Heritage: Lots of languages, landed gentry and a lock-up - why you should visit Orsett

St Giles & All Saints Church, Orsett. Picture: Dave Kelly/ Wiki Commons

St Giles & All Saints Church, Orsett. Picture: Dave Kelly/ Wiki Commons - Credit: Archant

In the third in our series on ideas for summer days out, historian Prof Ged Martin suggests an excursion to an atmospheric Thurrock village

Orsett is barely ten miles east of Rainham and Upminster, but its ancient buildings under the great arch of the Thurrock sky make it seem a different world.

Orsett is perhaps best known for its hospital, soon to be closed under health service reorganisation.

There's an echo here of the paternalism of the landed gentry, the successive families who lived in the Georgian mansion of Orsett Hall. Half a mile east of the village, it's now a hotel, surrounded by parkland of mature and sometimes exotic trees.

Symbols of the Whitmores, the last private owners, can be seen around the village. Although generous landlords, they treated Orsett as their own. A stained-glass window in the church shows Louisa Whitmore on her deathbed in 1892 - morbid, and surely better remembered as a private, family grief?

The church, with its fine Norman doorway, is packed with memorials to former squires.

Look out for Sir John Hatt, who died in 1658.

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He seems to have stretched out for a nap, wearing the full finery of a Stuart gentleman.

The bishops of London had a palace here in the Middle Ages, and continued to appoint the rector until the 19th century.

Orsett was one of the richest parishes in Essex, netting its clergyman over £1,200 a year in tithe income - equal to about £150,000 nowadays.

In 1842, Bishop Charles Blomfield decided that the right man for the job was the Reverend James Blomfield - his brother.

A window commemorates Parson James and his virtues, but doesn't mention that he enjoyed an indecently large income and a fine free house for 35 years.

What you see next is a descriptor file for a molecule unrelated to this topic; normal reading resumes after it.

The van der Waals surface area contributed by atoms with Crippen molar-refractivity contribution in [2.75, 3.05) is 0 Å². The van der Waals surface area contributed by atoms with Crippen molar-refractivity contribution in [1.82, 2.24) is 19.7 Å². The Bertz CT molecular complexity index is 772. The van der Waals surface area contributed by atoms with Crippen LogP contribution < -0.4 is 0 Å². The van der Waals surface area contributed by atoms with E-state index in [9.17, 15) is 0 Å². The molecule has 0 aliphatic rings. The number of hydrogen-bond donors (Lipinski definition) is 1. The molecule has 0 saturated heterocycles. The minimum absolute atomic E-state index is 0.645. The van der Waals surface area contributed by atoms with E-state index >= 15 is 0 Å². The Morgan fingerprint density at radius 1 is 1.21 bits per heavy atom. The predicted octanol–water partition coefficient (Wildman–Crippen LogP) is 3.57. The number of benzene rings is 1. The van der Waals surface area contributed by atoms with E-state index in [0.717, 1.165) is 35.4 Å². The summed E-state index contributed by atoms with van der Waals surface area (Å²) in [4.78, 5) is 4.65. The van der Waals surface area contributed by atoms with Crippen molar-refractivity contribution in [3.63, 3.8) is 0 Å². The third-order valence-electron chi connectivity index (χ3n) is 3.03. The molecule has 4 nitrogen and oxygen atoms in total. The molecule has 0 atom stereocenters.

An earlier rector, John Frederick Usko, hailed from Prussia.

A brilliant scholar, he understood fifteen European and Middle Eastern languages - although, he modestly insisted, he'd given up Spanish and Dutch, which you'd think were among the easier ones.

Orsett's village centre is a conservation area, and there's useful online guide at thurrock.gov.uk (search for "Orsett character appraisal").

The protected zone is T-shaped, covering Rectory Street and (at right angles) High Road, past the church.

A bulge at the north end of Rectory Street probably marks Orsett's medieval market place, which was driven out of business by competition from Romford Market in the 17th century.

Scattered among modern development, you can trace the village's construction history through its old buildings - but please remember that, except for the two pubs, these are all private homes.

From the fifteenth to the seventeenth century, builders erected timber frames, filling the gaps with wattle and daub.

Strong twigs, probably willow from nearby marshland, were woven into a matting framework, and then splashed with mud (and other substances which I won't mention).

It sounds an odd process, but the walls are still standing today.

Brick was adopted from the eighteenth century, usually red, locally made and often quaintly uneven in shape.

In the nineteenth century, the railways brought mass-produced stock bricks, and the squires built grey, solemn, four-square cottages.

A short walk beyond the church brings you to small triangular green, site of the village pound (for stray animals) and the cage (bleak overnight accommodation for drunks).

Every Essex village had its cage, but they only survive in a few places, like Tollesbury.

Orsett's cage was last used in 1846.

Stroll through the modern housing of Pound Lane to the corner of Malting Lane, where a public footpath heads due north for about a mile.

Wear stout shoes and turn back when you hit Parker's Farm Road, which isn't suitable for pedestrians.

It's a pleasant way of sampling the flat, open Thurrock countryside.

It's difficult to reach Orsett by bus, but simple enough by car, via the A13 or A127, or just by wandering through the lanes past mysterious Bulphan.

You can drive on to Horndon-on-the-Hill, with its ancient guildhall, or to Langdon Hills, where there are magnificent views over the Thames.